When it comes to adding interest on to adjudication claims, justice has nothing to do with it. Confused? Just be glad you're not an adjudicator
Interest is a subject of real concern in the world of adjudication. Many claimants add a claim for it at the bottom of their notices of referral. They hope that the adjudicator, having found that there is a lump of money due to them, will add a lump more. If the claim has been drafted by a lawyer, it will probably sound rather like a court pleading, with the expression "the claimant also claims interest for such period at such rates as the adjudicator considers just".

It sounds good when it is set out like that. The difficulty is that adjudicators are not there to do what is just. They are appointed to sort out the rights and wrongs of the dispute under the contract. They have no right or power to go outside the contract, however just they may feel it would be to do so.

Arbitrators and judges are in a rather different position. An arbitrator has a specific power under section 49 of the 1996 Arbitration Act to "award simple or compound interest from such dates, at such rates and with such rests as [they] consider meets the justice of the case". Judges were given the power to award interest by the 1981 Supreme Court Act.

Some claimants, and even some adjudicators, think that paragraph 20(c) of the Scheme for Construction Contracts does much the same thing for adjudicators. The scheme is the bundle of rules for playing the adjudication game that will apply if the parties to the contract have not chosen any other bundle. The scheme says that the adjudicator can decide what interest is to be paid. But it makes clear that the adjudicator must have "regard to any term of the contract relating to the payment of interest". If there is no such term, the adjudicator cannot invent one.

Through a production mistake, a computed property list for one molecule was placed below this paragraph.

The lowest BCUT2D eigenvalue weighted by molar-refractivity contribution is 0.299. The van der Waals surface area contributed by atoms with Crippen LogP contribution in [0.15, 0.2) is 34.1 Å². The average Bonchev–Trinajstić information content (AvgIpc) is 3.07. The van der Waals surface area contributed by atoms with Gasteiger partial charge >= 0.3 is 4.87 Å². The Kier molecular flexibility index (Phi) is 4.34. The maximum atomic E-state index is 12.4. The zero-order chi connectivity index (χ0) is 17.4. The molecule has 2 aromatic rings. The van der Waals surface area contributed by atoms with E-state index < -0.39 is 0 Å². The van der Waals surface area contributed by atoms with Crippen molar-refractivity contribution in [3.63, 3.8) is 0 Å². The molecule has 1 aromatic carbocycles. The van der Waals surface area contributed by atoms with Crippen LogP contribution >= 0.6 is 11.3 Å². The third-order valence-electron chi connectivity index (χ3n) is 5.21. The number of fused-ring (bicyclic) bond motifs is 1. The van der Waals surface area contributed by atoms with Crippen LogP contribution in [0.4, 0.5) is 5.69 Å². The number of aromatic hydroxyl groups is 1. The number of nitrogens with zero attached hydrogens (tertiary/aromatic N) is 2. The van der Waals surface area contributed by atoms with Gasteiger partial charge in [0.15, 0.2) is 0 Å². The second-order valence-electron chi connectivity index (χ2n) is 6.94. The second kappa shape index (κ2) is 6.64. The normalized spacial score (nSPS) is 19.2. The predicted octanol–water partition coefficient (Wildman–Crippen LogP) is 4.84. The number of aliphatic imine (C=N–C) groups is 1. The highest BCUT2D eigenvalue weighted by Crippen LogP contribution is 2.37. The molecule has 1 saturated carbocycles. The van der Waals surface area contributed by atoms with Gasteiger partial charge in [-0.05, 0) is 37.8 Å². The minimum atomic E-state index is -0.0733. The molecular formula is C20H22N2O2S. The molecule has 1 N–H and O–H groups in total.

Adjudicators are not there to do what is just; they must sort out the rights and wrongs of the dispute under the contract

This does not mean that a claim for interest in an adjudication is always doomed. If the parties have made express provision for interest on overdue payments, the adjudicator will be able to deal with it. For example, if the parties have signed up to a JCT contract or DOM/1 or similar, the contract will provide for interest on overdue sums. Unless the contract has been amended, this will run at 5% over the base rate when the payment became overdue.

Even if there is no express mention in the contract documents, there may still be a contractual right to interest because of the 1998 Late Payment of Commercial Debts (Interest) Act. This implies a term into many contracts that debts arising under the contract carry simple interest. The act applies to contracts between two small businesses, and contracts involving supplies of goods or services by small businesses to large ones – but not contracts for supplies by large to small businesses, nor to contracts between large businesses (a "small" business is one with 50 or fewer employees). Any contract caught by the act that does not give a "substantial remedy" for late payment will automatically have a term implied that interest will be payable at 8% over base.

Finally, the parties may have given the adjudicator power to deal with interest by selecting a particular set of adjudication rules. The model adjudication procedure from the Construction Industry Council gives the adjudicator power to direct payment of interest "as he considers appropriate". Meanwhile, the Technology and Construction Solicitors Association rules say that the adjudicator can award interest "as may be commercially reasonable". Curiously, the adjudication rules for the government contract GC/WKS/1 seem to be the only set that use the word "justice" in the same sentence as "interest".